Various studies have recognised the importance of humility as a foundational aspect of virtuous leadership and have revealed the beneficial effects of leader humility on employee moral attitudes and behaviours.

However, these findings may overestimate the benefits of leader humility and overlook its potential costs. Integrating person–supervisor fit theory and balance theory with the humility literature, the authors employ a dyadic approach to consider supervisor and employee humility simultaneously.

The authors investigate whether and how the (in)congruence of supervisor and employee humility influences employee citizenship and deviance behaviours. The authors conducted a multilevel, multiphase, and multisource field study to test their hypotheses. The results of cross-level polynomial regression analyses revealed that when supervisors and employees were incongruent in humility, employees experienced higher levels of negative affect toward supervisors. Also, compared to those in low–low congruent dyads, employee negative affect toward supervisors was lower in high–high congruent dyads.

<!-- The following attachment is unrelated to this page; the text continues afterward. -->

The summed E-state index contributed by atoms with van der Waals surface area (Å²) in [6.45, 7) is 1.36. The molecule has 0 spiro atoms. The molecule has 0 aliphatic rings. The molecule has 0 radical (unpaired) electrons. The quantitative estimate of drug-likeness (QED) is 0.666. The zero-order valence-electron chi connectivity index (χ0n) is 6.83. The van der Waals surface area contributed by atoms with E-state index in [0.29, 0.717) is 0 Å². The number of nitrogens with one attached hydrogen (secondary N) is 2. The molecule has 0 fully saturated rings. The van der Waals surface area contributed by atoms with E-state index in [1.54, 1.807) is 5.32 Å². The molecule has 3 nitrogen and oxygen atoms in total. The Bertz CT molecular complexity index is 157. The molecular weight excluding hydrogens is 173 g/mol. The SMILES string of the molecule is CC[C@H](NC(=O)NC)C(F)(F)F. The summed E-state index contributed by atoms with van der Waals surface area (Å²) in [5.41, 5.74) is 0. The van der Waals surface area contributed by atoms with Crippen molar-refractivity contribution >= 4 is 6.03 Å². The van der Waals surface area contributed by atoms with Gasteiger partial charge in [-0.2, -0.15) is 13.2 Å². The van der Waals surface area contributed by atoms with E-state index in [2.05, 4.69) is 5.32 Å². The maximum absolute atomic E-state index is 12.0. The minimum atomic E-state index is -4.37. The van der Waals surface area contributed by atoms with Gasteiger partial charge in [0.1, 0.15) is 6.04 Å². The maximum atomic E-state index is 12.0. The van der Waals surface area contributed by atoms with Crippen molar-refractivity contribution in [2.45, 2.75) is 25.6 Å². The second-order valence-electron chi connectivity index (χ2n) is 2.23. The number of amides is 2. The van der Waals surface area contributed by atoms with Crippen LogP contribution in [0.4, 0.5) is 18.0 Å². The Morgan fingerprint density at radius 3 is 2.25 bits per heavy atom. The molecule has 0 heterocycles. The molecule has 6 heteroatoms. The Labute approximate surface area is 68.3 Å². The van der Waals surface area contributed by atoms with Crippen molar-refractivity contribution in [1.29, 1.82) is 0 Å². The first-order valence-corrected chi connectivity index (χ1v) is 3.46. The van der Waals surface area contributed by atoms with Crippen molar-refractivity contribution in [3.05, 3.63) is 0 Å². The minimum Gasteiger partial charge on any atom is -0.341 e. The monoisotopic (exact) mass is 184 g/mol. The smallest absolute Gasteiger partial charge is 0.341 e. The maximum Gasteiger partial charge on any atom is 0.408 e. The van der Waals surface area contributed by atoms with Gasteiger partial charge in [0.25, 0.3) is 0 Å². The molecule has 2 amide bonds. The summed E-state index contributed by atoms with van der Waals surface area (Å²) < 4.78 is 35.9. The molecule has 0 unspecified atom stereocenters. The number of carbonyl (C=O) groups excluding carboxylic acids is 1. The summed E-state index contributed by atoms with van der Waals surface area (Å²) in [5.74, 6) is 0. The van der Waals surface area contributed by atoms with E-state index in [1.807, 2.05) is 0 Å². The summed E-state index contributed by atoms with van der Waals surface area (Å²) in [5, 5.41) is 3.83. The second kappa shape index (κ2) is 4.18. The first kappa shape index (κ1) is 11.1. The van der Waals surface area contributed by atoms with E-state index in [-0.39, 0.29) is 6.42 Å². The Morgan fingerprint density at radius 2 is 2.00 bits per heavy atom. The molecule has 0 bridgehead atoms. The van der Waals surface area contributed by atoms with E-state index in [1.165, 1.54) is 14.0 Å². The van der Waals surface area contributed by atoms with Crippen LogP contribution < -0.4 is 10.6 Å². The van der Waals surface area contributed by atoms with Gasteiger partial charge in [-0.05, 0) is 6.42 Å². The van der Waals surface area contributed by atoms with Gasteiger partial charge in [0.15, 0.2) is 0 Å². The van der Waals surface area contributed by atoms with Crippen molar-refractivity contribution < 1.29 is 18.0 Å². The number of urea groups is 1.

The results further revealed asymmetric incongruence effects: employees experienced the highest levels of negative affect toward supervisors when their own humility was lower than their supervisors’. In addition, the authors found that employee negative affect toward supervisors mediated the impacts of supervisor–employee (in)congruence in humility on employee organisational citizenship behaviour and counterproductive work behaviour.